Import/Export Challenges for SMEs
The import/export business is a tough racket. On any given day, you’ll deal with supply chain problems, cultural issues, border holdups, and other headaches. On top of all that, COVID-19 has introduced additional responsibilities.
Fail to stay on top of everything, and you’ll be forever playing catch-up.
Top Issues Facing Export/Import Businesses
Don’t want to caught off-guard? Below, we’ll outline the most common challenges you’ll face when importing/exporting products.
Sourcing/manufacturing products overseas is not a cheap endeavor. For example, doing a test run can cost you thousands of dollars. When the time comes to scale production, you’ll need even more capital.
To stay liquid, you may need to take out a business loan. If banks say no, private lenders offer easy access to hundreds of thousands of dollars, including unsecured access. With fast response times and flexible terms, you can access cash affordably when you need it.
From the factory to your customer, countless hands touch your product. At any point, numerous things can go wrong. For instance, dockworkers could pack your products incorrectly, causing them to break on a rough ocean crossing. If your warehouse puts an incorrect bar code on your product, significant shipping delays can result.
Dealing with these issues requires a hands-on approach. Sometimes, you can avoid them by being proactive. You could instruct factory owners to package breakables in extra bubble wrap. To find a reliable warehouse, you could ask other owners for recommendations.
However, many supply chain issues are unpredictable, as they arise from labor or political issues. In these cases, be prepared to spend hours working out alternative arrangements.
In your home country, rules and regulations change regularly. Now, expand that to every nation – eventually, one of your shipments will break a new/updated law. When that happens, your shipments may get held at the border. Even worse, they may get seized.
To avoid fines, lost shipments, and angry customers, stay on top of relevant trade laws. Subscribing to sites like the Global Supply Chain Law Blog certainly helps. However, we advise outsourcing this task to an executive assistant.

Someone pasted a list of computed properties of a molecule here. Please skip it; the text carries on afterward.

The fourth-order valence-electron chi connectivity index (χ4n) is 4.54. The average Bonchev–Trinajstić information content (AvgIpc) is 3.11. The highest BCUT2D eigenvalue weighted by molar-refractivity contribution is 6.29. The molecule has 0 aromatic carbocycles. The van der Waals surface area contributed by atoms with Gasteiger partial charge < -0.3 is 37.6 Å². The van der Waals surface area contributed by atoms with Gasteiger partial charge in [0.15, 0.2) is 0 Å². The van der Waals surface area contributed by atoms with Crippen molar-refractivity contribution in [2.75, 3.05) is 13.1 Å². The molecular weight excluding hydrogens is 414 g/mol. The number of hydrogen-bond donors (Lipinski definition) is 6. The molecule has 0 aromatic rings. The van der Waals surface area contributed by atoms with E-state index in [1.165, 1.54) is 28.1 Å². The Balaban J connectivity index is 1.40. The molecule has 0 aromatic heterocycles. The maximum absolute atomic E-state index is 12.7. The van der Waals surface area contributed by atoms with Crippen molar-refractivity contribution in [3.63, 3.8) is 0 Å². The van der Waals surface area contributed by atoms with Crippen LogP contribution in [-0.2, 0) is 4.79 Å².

A 1% shift in currency markets can suddenly leave you short. In previous years, movements like these were rare. These days, however, the world is rife with uncertainty. Nations seceding from political unions, unexpected election results, and disease outbreaks now occur with regularity.
How is this a problem? Let’s say you need to send 7,000 CNY to fund a production run. So, you set up a transfer to China through your online money transfer provider. However, the night before your transaction, a development occurs in the U.S.-China Trade War. As a result, the CNY rises 1% against the USD.
Now, instead of getting a USD/CNY rate of 6.91, your transfer sends at 6.83. Because of this, you end up shorting your supplier by 83 CNY. In this instance, you’d have to spend half your day correcting this mistake.
Fortunately, international business money transfer firms like OFX offer forward contracts. This way, your transfer will send at a guaranteed rate, avoiding embarrassing situations as described above.
Thousands of factories make what you want to import. However, only a handful do it well. Eager to attract business, many factories paint a misleading portrait of themselves. Months later, they send fewer items than promised, products that break easily, and so on.
To ensure your supplier is the real deal, you’ll need to put boots on the ground. By examining their facilities, you’ll be able to sort the wheat from the chaff.
Customs & Culture
Overseas, people conduct business & life differently. In the West, we expect contacts to be punctual and time-efficient. In some countries, though, meeting times are often guidelines. Rather than a quick factory visit, 2-hour lunches and late-night drinking sessions are part of the process.
Get upset or impatient, and it can jeopardize the whole deal. Before heading abroad, research local customs & culture. By understanding everything that is going on, you’ll avoid offending your business contacts unintentionally.